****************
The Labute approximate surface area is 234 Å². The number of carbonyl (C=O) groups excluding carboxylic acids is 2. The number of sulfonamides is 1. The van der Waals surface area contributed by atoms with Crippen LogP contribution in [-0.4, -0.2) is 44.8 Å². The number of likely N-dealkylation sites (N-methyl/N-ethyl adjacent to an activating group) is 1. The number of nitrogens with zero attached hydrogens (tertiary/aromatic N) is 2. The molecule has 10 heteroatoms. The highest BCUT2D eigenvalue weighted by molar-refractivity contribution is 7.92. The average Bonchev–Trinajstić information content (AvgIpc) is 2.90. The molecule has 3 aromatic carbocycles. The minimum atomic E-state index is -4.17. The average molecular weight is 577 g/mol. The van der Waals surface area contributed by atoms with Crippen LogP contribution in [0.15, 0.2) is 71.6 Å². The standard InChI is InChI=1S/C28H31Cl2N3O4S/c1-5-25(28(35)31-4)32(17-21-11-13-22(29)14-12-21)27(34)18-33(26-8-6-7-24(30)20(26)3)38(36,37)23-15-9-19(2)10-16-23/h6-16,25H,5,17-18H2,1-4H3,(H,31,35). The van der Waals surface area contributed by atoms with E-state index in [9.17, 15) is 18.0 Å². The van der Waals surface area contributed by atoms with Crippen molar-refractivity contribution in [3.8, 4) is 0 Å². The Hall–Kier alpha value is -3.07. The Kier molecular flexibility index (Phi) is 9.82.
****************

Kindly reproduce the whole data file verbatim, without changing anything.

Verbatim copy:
The Labute approximate surface area is 234 Å². The number of carbonyl (C=O) groups excluding carboxylic acids is 2. The number of sulfonamides is 1. The van der Waals surface area contributed by atoms with Crippen LogP contribution in [-0.4, -0.2) is 44.8 Å². The number of likely N-dealkylation sites (N-methyl/N-ethyl adjacent to an activating group) is 1. The number of nitrogens with zero attached hydrogens (tertiary/aromatic N) is 2. The molecule has 10 heteroatoms. The highest BCUT2D eigenvalue weighted by molar-refractivity contribution is 7.92. The average Bonchev–Trinajstić information content (AvgIpc) is 2.90. The molecule has 3 aromatic carbocycles. The minimum atomic E-state index is -4.17. The average molecular weight is 577 g/mol. The van der Waals surface area contributed by atoms with Crippen LogP contribution in [0.15, 0.2) is 71.6 Å². The standard InChI is InChI=1S/C28H31Cl2N3O4S/c1-5-25(28(35)31-4)32(17-21-11-13-22(29)14-12-21)27(34)18-33(26-8-6-7-24(30)20(26)3)38(36,37)23-15-9-19(2)10-16-23/h6-16,25H,5,17-18H2,1-4H3,(H,31,35). The van der Waals surface area contributed by atoms with E-state index in [9.17, 15) is 18.0 Å². The van der Waals surface area contributed by atoms with Crippen molar-refractivity contribution in [3.8, 4) is 0 Å². The Hall–Kier alpha value is -3.07. The Kier molecular flexibility index (Phi) is 9.82.